Analysts Say Pentagon Suspension Of GE Won’t Seriously Hurt Company
WASHINGTON (AP) _ General Electric Co. officials and independent analysts said Friday the company’s temporary suspension from bidding on new military contracts probably won’t seriously curtail its defense work or imperil earnings.
″I think this is more cosmetic politicking than real punishing,″ said Peter Aseritis, vice president and defense industry analyst for E.F. Hutton & Co. in New York. ″You just can’t eliminate one of your top 10 contractors.″
Air Force Secretary Verne Orr announced Thursday he had temporarily suspended GE ″from obtaining any new contracts with the Department of Defense″ because of the company’s indictment in Pennsylvania on charges that it defrauded the government of about $800,000 on a nuclear warhead system.
That was the first such action against a major defense contractor in history. But while it stirred front-page headlines and triggered a drop in the price of GE stock, Aseritis and others said it was unlikely the suspension would stick for long, or cut significantly into the company’s defense earnings, which account for 15 percent to 20 percent of overall GE’s profit.
In 1984, GE said it earned $2.9 billion on sales of $27.9 billion.
Orr said the suspension could last ″pending completion of the legal proceedings initiated by the indictment,″ which could take years. But he gave the company an out by specifying that he was giving GE 30 days to demonstrate why his decision should be reversed.
GE has denied any wrongdoing. Larry Vaber, a corporate spokesman in Fairfield, Conn., said Friday: ″We feel the issues can and should be resolved promptly. We anticipate no significant impact on the company’s financial results.″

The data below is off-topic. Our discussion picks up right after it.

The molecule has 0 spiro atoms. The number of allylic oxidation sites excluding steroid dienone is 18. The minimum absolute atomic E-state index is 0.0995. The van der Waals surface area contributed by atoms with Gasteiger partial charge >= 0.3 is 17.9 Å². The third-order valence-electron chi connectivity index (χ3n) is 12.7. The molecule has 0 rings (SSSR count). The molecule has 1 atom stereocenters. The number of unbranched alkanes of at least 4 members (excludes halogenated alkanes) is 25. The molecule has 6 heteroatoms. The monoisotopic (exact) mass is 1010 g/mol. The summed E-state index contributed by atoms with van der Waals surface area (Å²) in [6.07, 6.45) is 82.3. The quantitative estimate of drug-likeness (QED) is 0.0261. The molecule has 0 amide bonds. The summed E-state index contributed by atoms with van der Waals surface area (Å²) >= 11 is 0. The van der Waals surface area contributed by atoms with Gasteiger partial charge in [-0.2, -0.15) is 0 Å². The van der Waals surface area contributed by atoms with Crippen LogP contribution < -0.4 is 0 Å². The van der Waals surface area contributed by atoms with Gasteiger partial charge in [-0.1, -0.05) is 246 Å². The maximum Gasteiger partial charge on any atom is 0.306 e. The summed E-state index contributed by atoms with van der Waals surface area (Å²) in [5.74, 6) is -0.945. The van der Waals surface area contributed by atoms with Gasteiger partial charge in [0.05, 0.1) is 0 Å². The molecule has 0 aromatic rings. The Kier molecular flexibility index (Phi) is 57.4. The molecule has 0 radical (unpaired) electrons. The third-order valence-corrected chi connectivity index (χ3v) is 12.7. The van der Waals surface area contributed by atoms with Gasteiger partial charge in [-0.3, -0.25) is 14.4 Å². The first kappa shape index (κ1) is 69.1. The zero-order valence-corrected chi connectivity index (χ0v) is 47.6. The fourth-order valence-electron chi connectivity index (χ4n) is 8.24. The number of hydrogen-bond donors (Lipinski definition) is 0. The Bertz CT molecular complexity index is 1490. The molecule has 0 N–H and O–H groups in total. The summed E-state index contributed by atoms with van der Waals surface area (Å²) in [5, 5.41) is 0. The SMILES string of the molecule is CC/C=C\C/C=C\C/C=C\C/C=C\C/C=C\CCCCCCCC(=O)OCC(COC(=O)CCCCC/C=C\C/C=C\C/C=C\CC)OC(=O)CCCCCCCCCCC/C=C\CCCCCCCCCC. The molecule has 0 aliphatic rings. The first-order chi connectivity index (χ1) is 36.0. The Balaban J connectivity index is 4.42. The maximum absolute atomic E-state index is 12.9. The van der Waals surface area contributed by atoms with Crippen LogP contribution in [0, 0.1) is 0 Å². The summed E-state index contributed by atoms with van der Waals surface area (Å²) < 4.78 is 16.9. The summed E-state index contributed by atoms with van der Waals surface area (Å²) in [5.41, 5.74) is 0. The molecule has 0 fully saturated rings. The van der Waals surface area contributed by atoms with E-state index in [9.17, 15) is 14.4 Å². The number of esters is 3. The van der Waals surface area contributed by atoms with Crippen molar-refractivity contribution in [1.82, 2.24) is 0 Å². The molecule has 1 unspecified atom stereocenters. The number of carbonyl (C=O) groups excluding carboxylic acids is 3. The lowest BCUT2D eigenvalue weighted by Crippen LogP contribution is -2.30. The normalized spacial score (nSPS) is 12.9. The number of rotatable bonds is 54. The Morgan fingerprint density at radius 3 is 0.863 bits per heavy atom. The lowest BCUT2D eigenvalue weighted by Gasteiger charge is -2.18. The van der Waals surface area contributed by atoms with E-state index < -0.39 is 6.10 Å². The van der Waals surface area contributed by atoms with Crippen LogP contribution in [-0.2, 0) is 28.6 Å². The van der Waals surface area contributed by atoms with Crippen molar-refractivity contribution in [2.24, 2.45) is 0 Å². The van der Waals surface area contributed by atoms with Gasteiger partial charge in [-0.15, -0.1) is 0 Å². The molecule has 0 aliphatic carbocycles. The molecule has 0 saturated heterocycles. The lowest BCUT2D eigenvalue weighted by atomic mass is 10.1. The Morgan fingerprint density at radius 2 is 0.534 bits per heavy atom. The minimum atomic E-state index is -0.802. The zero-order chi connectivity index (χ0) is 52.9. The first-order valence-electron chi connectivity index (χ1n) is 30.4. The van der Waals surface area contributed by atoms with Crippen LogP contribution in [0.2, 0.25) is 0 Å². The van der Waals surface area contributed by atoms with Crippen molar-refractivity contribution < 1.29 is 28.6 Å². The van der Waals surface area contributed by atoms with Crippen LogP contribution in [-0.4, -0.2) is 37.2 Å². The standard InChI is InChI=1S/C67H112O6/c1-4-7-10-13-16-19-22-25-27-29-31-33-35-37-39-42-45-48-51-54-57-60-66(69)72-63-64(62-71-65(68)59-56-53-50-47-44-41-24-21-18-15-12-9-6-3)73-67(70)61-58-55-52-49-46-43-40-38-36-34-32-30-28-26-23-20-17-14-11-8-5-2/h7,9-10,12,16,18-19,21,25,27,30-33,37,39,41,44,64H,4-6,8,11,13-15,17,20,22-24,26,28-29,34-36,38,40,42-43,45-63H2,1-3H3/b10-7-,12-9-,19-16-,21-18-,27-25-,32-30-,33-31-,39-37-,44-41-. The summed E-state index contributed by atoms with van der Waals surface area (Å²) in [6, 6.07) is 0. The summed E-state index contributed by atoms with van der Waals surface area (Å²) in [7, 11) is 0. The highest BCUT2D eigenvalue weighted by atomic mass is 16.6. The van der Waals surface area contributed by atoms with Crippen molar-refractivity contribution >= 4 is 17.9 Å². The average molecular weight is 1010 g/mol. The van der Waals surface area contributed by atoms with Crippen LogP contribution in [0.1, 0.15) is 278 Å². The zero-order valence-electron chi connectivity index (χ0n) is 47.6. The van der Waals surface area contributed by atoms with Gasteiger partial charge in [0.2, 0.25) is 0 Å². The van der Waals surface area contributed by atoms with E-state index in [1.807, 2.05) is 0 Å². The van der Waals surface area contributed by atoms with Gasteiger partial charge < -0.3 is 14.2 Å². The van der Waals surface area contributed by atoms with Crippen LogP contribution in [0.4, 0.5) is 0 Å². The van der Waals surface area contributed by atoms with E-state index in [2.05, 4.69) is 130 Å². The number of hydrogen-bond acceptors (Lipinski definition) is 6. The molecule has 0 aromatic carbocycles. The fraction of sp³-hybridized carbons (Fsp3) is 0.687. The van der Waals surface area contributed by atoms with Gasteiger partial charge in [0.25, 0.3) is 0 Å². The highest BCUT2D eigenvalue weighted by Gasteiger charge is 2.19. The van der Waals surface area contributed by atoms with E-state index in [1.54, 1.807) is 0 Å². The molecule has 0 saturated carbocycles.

Vaber said he was unaware of any contracts that GE might stand to lose in the short run because of the suspension, though ″We’re always negotiating something with the government. It’s difficult to say.″ The Air Force was asked by reporters on Thursday to cite examples of work that might go to other contractors in coming weeks, but officials were still unable to do so by Friday afternoon.
GE is the nation’s fourth-largest defense contractor, and received, according to Defense Department figures, $4.5 billion in military contracts in fiscal 1983.
Orr, in a separate action, also asked GE on Thursday to pay back $168 million in alleged excess profits arising from the manufacture of aircraft engine parts over a six-year period. Similarly, the Air Force asked Pratt & Whitney, a prime competitor, to refund $40 million in profits for jet engine work.
GE indicated it would contest that claim, saying that while costs on the contracts in question had come in lower than expected, there was ″no overcharging. The government didn’t pay one cent more than it contracted to pay for the parts in question.″
The company said it was entitled to keep the larger-than-projected profits, since it didn’t request the government to pay more on other contracts where margins were lower than forecast.
As for the indictment charging that GE illegally claimed more than $800,000 in labor costs on an Air Force contract for Minuteman re-entry vehicles, GE noted it hasn’t been convicted but indicated it is willing to reimburse the government if the charges are found improper.
Aseritis compared the Pentagon’s action against GE to its earlier suspension of $30 million in payments to the General Dynamics Corp. ″What’s $30 million, for a company doing $700 million a month in defense work?″ he asked. ″It’s not going to kill them.″
″What you have to keep in mind,″ he said, ″is that for 10 years the Air Force had one source of jet engines - Pratt & Whitney. It’s worked so diligently to get some real competition, it can’t really punish GE too much.″
GE makes jet engines for the F-14, the F-15 and F-16 jet fighters, as well as the B-1 bomber, and has entered a partnership with a French company to upgrade the engines on the KC-135 tanker. It also competes with Raytheon Co. in radar sales, and with Westinghouse Electric Co. on a number of other electronic parts.
Aseritis said GE might find that the Air Force will lean toward other manufacturers in cases where the bids and designs were virtually identical. But ″if GE has a superior design and the price is good, I don’t think the Air Force will tear off its nose to spite its face.″
Another analyst, William McCoy Jr., vice president of Kidder, Peabody & Co., told the Wall Street Journal that the government ″won’t find a huge can of worms″ at GE. He also questioned whether the suspension would have any real effect on GE earnings, since the company already has large backlogs of defense orders.